The Equilibrium Expression, K_{eq}
The equilibrium constant, K_{eq}, is a mathematical relationship between the concentrations of reactants and products in a system when they are at equilibrium at a certain temperature. K_{eq} is temperature dependent but pressure and catalysts do not have an impact on the value of K_{eq}.
The general expression for K_{eq} can be written as:
When calculating K_{eq}, both the concentration of species and the molar ratio from the chemical formulae are important. Consider the general reaction expression below:
The equilibrium constant, K_{eq} would be written as follows:
Only species that have concentrations which can vary are included in the expression. Aqueous solutions and gases can have concentrations which vary so are included in the calculation of K_{eq}. Solids and pure liquids are not included.
Homogenous Equilibrium
Homogenous equilibrium systems are ones where all substances are in the same phase. In homogenous systems where all species are in the same phase, solids and liquids are included in the calculation of the equilibrium expression, however, these systems are uncommon in this course.
It is common to see solids and pure liquids as part of a heterogenous equilibrium (different phases) and so are not included in the calculation of K_{eq} in these instances.
Magnitude of K_{eq}.
The value of K_{eq} has no units but the magnitude of this value can tell us where the equilibrium position lies. That is, if there is a higher proportion of reactants or products present at equilibrium.
K_{eq} has values between 0 and a large number generally up to the order of 10^{5}. The following are general assumptions we can make about the position of an equilibrium given the value of K_{eq}:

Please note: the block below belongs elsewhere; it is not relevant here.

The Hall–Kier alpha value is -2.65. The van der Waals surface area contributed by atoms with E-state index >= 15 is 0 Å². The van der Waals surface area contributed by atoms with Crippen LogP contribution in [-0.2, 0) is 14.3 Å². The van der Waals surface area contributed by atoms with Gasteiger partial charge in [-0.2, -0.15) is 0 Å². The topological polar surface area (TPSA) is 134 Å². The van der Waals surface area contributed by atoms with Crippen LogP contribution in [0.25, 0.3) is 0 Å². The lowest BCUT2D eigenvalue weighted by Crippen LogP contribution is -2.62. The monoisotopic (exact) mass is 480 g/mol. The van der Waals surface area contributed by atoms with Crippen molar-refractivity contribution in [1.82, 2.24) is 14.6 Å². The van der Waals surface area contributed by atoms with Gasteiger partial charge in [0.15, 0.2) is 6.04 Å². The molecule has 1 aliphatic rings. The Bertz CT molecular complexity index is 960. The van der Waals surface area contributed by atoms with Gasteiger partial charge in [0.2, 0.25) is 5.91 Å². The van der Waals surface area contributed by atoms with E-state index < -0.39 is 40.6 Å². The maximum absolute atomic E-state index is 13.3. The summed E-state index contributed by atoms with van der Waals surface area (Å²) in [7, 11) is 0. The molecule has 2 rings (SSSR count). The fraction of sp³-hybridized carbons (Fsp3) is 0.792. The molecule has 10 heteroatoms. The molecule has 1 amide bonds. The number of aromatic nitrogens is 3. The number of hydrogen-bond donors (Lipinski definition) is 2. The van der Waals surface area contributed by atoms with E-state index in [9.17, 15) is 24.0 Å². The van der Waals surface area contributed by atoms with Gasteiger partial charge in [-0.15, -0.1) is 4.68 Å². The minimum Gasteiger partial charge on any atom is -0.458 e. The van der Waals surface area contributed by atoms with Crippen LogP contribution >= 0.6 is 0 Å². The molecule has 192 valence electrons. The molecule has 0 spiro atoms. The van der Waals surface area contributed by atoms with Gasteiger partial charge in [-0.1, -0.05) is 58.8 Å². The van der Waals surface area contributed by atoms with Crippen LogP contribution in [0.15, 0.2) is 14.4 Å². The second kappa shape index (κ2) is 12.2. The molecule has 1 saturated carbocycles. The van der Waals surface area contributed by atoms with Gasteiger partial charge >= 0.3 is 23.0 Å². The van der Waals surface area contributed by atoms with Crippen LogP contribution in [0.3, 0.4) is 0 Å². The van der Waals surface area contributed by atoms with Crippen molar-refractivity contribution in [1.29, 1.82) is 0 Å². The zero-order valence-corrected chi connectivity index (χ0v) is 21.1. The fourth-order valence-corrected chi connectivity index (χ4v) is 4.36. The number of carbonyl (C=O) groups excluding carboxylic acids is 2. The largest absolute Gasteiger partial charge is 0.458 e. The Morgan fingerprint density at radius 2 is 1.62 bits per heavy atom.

- If K_{eq} is close to 1 (0.1 – 10) there are relatively equal proportions of both reactants and products.
- If K_{eq} is greater than 1 (10 – 10,000) products will be favoured in the equilibrium.
- If K_{eq} is less than 1 (0.00001 – 0.1) reactants will be favoured in the equilibrium.
K_{eq} for the Reverse Reaction.
As equilibrium systems involve both a forward and a reverse reaction, there also exists a value for K_{eq} for each reaction. However, this value is different depending on the rate of reaction and the direction. K_{eq} for the reverse reaction is simply the inverse K_{eq} of the forward reaction:
ICE Tables
ICE tables are a common tool which are used to solve equilibrium problems where all of the final equilibrium conditions may not be given. Usually, all of the initial concentrations are given or can be determined along with either the final concentration or the change in concentration of some of the products. This information can be used to determine the final concentrations of all species and this is applied to the equilibrium expression, K_{eq}.
- I – initial concentration
- C – change in concentration
- E – equilibrium concentration
To determine the final equilibrium concentrations of all reactants and products, the changes in concentration are applied to the balanced equation.
See example 2 below:
Reaction Quotient, Q
The reaction quotient, Q, is used when a system is not at equilibrium and can help determine which way the system may move in order to achieve equilibrium. This will allow us to state if the production of reactants or products is favoured in order to reach equilibrium.
Comparing K_{eq} and Q
Comparing the values of Q to a stated value of K_{eq} for an equilibrium system indicates which way the system may shift:
If Q < K_{eq}, the equilibrium system will shift to the right to favour the forward reaction. This favours the formation of products over reactants.
If Q > Keq, the equilibrium system will shift to the left to favour the reverse reaction. This favours the formation of reactants over products.
Example 1:
Write the equilibrium expression for the following reaction: 2NO_{2(g) } ⇌ N_{2}O_{4(g)}
Answer:
Example 2:
PCl_{5(g)}, PCl_{3(g)} and Cl_{2(g) }exist together in an equilibrium according to the following equation:
PCl_{5(g)} ⇌ PCl_{3(g)} + Cl_{2(g)}
0.50 moles of PCl_{5(g)} were placed into a 2L container. At equilibrium, there were 0.20 moles of PCl_{5(g)} remaining. Complete an ICE table to determine the final concentrations of each component and use this to calculate K_{eq}:
Answer:
[PCl_{5(g)}] | [PCl_{3(g)}] | [Cl_{2(g)}] | |
Initial | 0.50/2 = 0.25M | 0 | 0 |
Change | – 0.20/2 = 0.10 | + 0.10 | +0.10 |
Equilibrium | 0.15 | 0.10 | 0.10 |